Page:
Solving public-sector problems with private-sector talent January 15, 2020

Solving public-sector problems with private-sector talent

January 15, 2020

Title: Interim Director, Office of Civic Innovation

City: San Francisco

Dee Prasad’s specialty is tapping into cross-sector know-how to help San Francisco city departments solve problems. Her first role involved growing the “Startup in Residence” initiative. It’s an innovative procurement program that matches city agencies with startup companies to co-create solutions; the model has since expanded to more than 30 cities, counties, and states.

Prasad later took on the Civic Bridge program, which recently won an Engaged Cities Award from Cities of Service. Civic Bridge puts skilled volunteers from local companies to work on some of the city’s toughest problems. The volunteers — often professionals with expertise in tech, design, data analysis, and more — dedicate 20 percent of their time (roughly eight hours a week) for four months, working in teams alongside city workers.

For example, a team that included employees from Google partnered with the Mayor’s Office of Housing & Community Development. They turned the confusing pile of paperwork residents needed to fill out to apply for affordable housing into an easy-to-use website. Working part-time for just four months, the volunteers couldn’t do all the work themselves, Prasad said. “But what they did is help the city understand that the best way to do this is actually to build a user-friendly technology tool, and here’s how to design the RFP to find the right vendor. They helped put all that in motion.”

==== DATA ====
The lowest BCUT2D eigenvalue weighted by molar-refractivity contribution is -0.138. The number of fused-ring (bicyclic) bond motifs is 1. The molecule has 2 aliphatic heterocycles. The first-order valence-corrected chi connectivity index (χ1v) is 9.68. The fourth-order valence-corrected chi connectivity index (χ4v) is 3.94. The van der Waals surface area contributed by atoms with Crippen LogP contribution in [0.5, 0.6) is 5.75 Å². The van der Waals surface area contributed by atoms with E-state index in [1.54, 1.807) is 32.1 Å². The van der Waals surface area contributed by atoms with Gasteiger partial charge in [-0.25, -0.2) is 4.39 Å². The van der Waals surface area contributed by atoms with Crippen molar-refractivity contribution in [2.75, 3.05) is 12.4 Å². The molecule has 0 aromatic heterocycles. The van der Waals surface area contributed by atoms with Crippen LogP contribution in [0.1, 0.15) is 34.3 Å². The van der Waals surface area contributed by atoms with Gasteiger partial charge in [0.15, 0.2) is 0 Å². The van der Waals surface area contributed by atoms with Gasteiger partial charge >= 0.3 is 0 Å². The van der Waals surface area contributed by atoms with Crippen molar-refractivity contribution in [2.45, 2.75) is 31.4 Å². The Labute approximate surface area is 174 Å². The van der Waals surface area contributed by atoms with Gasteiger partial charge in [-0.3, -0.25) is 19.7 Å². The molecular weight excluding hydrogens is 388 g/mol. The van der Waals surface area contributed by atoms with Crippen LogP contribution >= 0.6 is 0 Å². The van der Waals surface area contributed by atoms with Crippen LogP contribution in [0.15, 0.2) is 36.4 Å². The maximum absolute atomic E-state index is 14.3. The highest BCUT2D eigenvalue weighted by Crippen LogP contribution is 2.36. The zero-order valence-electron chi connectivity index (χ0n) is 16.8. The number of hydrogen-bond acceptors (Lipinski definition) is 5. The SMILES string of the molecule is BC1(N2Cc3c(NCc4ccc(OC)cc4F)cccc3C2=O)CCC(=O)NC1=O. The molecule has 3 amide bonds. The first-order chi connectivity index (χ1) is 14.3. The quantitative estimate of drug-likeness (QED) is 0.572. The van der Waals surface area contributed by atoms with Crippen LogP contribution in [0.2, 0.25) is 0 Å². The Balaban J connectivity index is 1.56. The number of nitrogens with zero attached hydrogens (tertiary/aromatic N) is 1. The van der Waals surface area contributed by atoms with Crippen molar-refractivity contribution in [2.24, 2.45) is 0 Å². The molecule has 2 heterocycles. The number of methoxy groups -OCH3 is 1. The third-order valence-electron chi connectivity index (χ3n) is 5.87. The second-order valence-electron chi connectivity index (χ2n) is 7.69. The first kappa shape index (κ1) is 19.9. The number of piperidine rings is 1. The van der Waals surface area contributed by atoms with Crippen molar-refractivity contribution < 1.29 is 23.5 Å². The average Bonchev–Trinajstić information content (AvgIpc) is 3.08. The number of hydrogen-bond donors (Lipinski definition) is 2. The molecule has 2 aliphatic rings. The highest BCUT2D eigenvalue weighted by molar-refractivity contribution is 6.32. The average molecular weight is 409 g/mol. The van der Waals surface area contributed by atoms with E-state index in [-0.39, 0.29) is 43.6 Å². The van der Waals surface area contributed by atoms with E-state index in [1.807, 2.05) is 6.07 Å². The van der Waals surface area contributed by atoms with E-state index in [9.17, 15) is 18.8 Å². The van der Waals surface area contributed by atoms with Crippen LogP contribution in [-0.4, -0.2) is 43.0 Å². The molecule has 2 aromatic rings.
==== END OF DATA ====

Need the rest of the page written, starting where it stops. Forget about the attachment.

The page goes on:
While not every city has Google in its back yard, Prasad said, the idea of tapping more deeply into local talent is something city leaders anywhere can do. “Every city has its own ecosystem of people who have amazing talents and want to contribute to the place where they live,” she said. “That desire is there no matter what city you’re in.”

Pro tip: “Foster collaboration by focusing on building relationships, both within the city and with external partners and then ask thoughtful questions to help you better understand pain-points and surface new ideas and opportunities.”